What’s Happening to Durable Medical Equipment Coverage?

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By Kim Cantrell, CFILC’s Director of Programs

Over the past several years private health insurance companies have slowly and steadily reduced durable medical equipment (DME) coverage. If you belong to a Health Maintenance Organization (HMO) or a Preferred Provider Organization (PPO) and are not enrolled in Medi-Cal or Medicare, then your DME coverage limits may have taken a nosedive in recent years.

If you don’t need DME, then chances are you haven’t noticed the reduction or realized its consequence. For people who rely on DME, you are probably very aware of the coverage changes because it means that out-of-pocket costs have skyrocketed.

Years ago if you had private health insurance and needed a wheelchair, your health insurance company would cover a percentage of the cost of a new chair, usually between 70-90%. If you needed to purchase a $10k wheelchair, you would pay between $1-3k and the insurance company would cover the rest. The out-of-pocket amounts were still large, and it created a real burden on many families.

Within the last ten years DME coverage has become even more restrictive. Many companies are covering 50-80% of DME cost, but only up to an annual maximum amount, typically $2,000. This means that your out-of-pocket expense for that same $10k wheelchair would be over $8k, which is a lot more than $3k.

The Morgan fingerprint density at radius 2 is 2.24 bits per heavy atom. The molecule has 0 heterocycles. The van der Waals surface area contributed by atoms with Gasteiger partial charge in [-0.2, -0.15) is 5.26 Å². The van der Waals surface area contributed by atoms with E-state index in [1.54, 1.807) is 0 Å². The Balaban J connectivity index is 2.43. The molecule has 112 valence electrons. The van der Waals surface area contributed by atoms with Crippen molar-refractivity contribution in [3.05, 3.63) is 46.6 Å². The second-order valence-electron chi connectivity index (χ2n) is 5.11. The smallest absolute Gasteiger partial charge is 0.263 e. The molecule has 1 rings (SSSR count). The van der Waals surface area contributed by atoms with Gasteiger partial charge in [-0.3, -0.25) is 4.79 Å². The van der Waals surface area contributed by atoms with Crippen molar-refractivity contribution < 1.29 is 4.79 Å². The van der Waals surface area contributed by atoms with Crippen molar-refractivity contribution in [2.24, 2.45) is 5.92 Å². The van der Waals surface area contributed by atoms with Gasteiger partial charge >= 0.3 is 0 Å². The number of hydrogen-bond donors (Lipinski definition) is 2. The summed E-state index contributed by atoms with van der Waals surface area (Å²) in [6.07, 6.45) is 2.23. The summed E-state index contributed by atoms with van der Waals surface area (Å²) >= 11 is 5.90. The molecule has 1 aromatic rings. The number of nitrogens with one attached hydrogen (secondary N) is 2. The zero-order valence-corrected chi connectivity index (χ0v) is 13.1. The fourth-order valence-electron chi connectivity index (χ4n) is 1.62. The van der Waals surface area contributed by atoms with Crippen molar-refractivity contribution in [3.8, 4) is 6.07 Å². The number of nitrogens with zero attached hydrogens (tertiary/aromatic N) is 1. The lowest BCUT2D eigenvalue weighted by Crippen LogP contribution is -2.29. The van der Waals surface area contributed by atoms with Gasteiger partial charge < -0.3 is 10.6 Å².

These coverage changes affect how often people can afford to purchase DME. People are still purchasing shower chairs, bedside commodes, and other low-cost items that fall within coverage limits, but the high-cost items are frequently out of reach. People are going without manual and power wheelchairs and other high-cost DME items. And when they do, they lose the independence their DME would have given them.

The AT Network receives many calls from people who have private health insurance and still cannot afford to buy DME. They simply cannot afford the expense. Even though they have health insurance, it is not enough to cover what they need, and they call us looking for low-cost alternatives.

We live in a world of rising health care costs. Advancements in medical technology are expensive. I understand that health insurance companies are trying to control costs where they can, especially in places where many people will not notice. However, reducing DME coverage by imposing annual caps hurts people who already bear a large financial burden for their health care.

If you have private health insurance, do you have an annual cap on DME coverage? What kind of out-of-pocket costs are you paying?

4 thoughts on “What’s Happening to Durable Medical Equipment Coverage?

  1. I have Aetna health coverage… kinda…
    what I mean is, I have had Aetna for the past 12 years. Rarely do I go to the doctor, (I’m a former Army Ranger, we just don’t go to doctors unless we are missing a limb). So, one day my wife tells me she is really worried… say’s I stop breathing when I’m sleeping, then I gasp for air. Ok fine, I goto the doctor… long story short… I have sleep apnea… I’m told I stop breathing about 20 times an hour and so are as long as 70-77 seconds. Again long story short… Aetna won’t cover the machine, I have to pay out of pocket. Hey Aetna… Ranger Lead The Way… I putting the word out… word is you SUCK!!

  2. Since my husband’s unsuccessful knee replacement surgery, we have found out that our large employer-sponsored medical insurance covers NO DMEs or prosthetics or orthotics. He needs wheelchair, fit-to-measure leg brace and now motorized wheelchair. No dice. And, apparently, there is NO insurance coverage that I can buy on my own to help with these expenses. He is not yet 65 — two more years.

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